I needed a small excavator last week. We had a guy couple months ago, who was all right but I could not remember the silly name he chose. It doesn't have Excavating in the title. So then I called Don Mann Excavating. The name explains what they do.
 
D. Nelson
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Dustin Rhodes wrote:That's a great project!


Any relationship to Dusty Rhodes? Enigmatic pro wrestler from the 70’s....
 
D. Nelson
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wayne fajkus wrote:As a business owner i went through a couple of iterations. The main thing was what people thought when they saw the signage. Did they learn (based on looking at the sign) what the business actually does? If you have granite in the name and don't list what you do, are you making countertops or tombstones? Or the name has nothing to do with the business and adds confusion. " Granite Industries" may have nothing to do with granite, they may make oil pipe fittings.

Was there contact information (either interweb or phone number)? I sometimes notice that people take a picture, which means they are rushed and want to make contact later. Having the contact info there is handy for that reason.

With the advent of super detailed sign printing over the last decade,  i have noticed that people get too artsy with the graphics. Sticking with the granite theme, the signs can now have a beatiful picture of a marble topped island. But the business name and contact info is lost in the picture. Its there, just buried.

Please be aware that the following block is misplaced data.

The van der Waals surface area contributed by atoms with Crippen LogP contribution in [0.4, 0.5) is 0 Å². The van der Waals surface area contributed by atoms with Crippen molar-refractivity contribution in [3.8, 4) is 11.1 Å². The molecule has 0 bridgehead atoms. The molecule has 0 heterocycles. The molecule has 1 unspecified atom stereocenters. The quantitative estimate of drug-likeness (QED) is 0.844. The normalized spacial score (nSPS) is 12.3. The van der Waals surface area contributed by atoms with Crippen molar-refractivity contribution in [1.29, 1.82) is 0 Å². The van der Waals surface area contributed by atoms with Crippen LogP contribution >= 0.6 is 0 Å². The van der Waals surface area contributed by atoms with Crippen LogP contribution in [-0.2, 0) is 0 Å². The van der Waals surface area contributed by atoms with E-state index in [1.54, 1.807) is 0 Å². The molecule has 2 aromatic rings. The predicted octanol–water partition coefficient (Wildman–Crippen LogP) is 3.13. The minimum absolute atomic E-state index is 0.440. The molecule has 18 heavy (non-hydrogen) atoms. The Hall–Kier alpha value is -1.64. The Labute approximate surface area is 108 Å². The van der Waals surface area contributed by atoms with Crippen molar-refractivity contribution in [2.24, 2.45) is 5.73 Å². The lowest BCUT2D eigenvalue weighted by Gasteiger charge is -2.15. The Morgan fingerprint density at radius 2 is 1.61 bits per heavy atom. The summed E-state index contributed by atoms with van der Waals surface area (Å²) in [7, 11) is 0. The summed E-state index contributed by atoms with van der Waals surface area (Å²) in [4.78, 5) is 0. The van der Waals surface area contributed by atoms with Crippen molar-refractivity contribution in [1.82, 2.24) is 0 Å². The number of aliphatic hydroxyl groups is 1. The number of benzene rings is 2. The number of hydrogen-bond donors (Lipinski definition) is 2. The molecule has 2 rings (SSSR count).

The logo gets their attention, but 3 simple lines help with  effectiveness. Name of company, what you do, contact info.

XACMEX GRANITE
Fabricators and installers of granite countertops
555.555.1234   (website)



I was just going to use the name and the tree. The rest, like I said was something I airbrushed a long time ago. Of course I’m going to add leaf services and contact info. I do greatly appreciate the constructive criticism though. It helps us grow and learn , so I thank you!
 
D. Nelson
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I could just call myself Compost Man Leaf Removal
 
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My grand daughter is Fiona, she can not say the letter 'f' when Fed ex truck is seen she says look Grandpa, my truck!!
 
Dustin Rhodes
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D. Nelson wrote:
Any relationship to Dusty Rhodes? Enigmatic pro wrestler from the 70’s....



no relation, unfortunately - he would have been an amazing Uncle...